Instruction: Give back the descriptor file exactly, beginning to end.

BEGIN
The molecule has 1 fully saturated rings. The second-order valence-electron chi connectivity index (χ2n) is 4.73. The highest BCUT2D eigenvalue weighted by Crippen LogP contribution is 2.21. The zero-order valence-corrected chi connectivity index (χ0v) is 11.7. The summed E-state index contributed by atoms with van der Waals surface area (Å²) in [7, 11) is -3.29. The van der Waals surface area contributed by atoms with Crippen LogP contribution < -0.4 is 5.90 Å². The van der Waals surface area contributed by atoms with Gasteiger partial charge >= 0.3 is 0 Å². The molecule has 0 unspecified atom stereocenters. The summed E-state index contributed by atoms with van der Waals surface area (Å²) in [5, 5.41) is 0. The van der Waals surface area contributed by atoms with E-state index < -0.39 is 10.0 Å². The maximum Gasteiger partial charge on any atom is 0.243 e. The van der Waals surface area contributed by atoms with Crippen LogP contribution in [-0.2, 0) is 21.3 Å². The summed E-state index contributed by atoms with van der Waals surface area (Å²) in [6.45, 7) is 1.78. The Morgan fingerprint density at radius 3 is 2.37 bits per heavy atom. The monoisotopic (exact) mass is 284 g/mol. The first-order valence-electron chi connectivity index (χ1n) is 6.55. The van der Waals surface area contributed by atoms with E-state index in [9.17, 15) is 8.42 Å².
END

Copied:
The molecule has 1 fully saturated rings. The second-order valence-electron chi connectivity index (χ2n) is 4.73. The highest BCUT2D eigenvalue weighted by Crippen LogP contribution is 2.21. The zero-order valence-corrected chi connectivity index (χ0v) is 11.7. The summed E-state index contributed by atoms with van der Waals surface area (Å²) in [7, 11) is -3.29. The van der Waals surface area contributed by atoms with Crippen LogP contribution < -0.4 is 5.90 Å². The van der Waals surface area contributed by atoms with Gasteiger partial charge >= 0.3 is 0 Å². The molecule has 0 unspecified atom stereocenters. The summed E-state index contributed by atoms with van der Waals surface area (Å²) in [5, 5.41) is 0. The van der Waals surface area contributed by atoms with E-state index < -0.39 is 10.0 Å². The maximum Gasteiger partial charge on any atom is 0.243 e. The van der Waals surface area contributed by atoms with Crippen LogP contribution in [-0.2, 0) is 21.3 Å². The summed E-state index contributed by atoms with van der Waals surface area (Å²) in [6.45, 7) is 1.78. The Morgan fingerprint density at radius 3 is 2.37 bits per heavy atom. The monoisotopic (exact) mass is 284 g/mol. The first-order valence-electron chi connectivity index (χ1n) is 6.55. The van der Waals surface area contributed by atoms with E-state index in [9.17, 15) is 8.42 Å².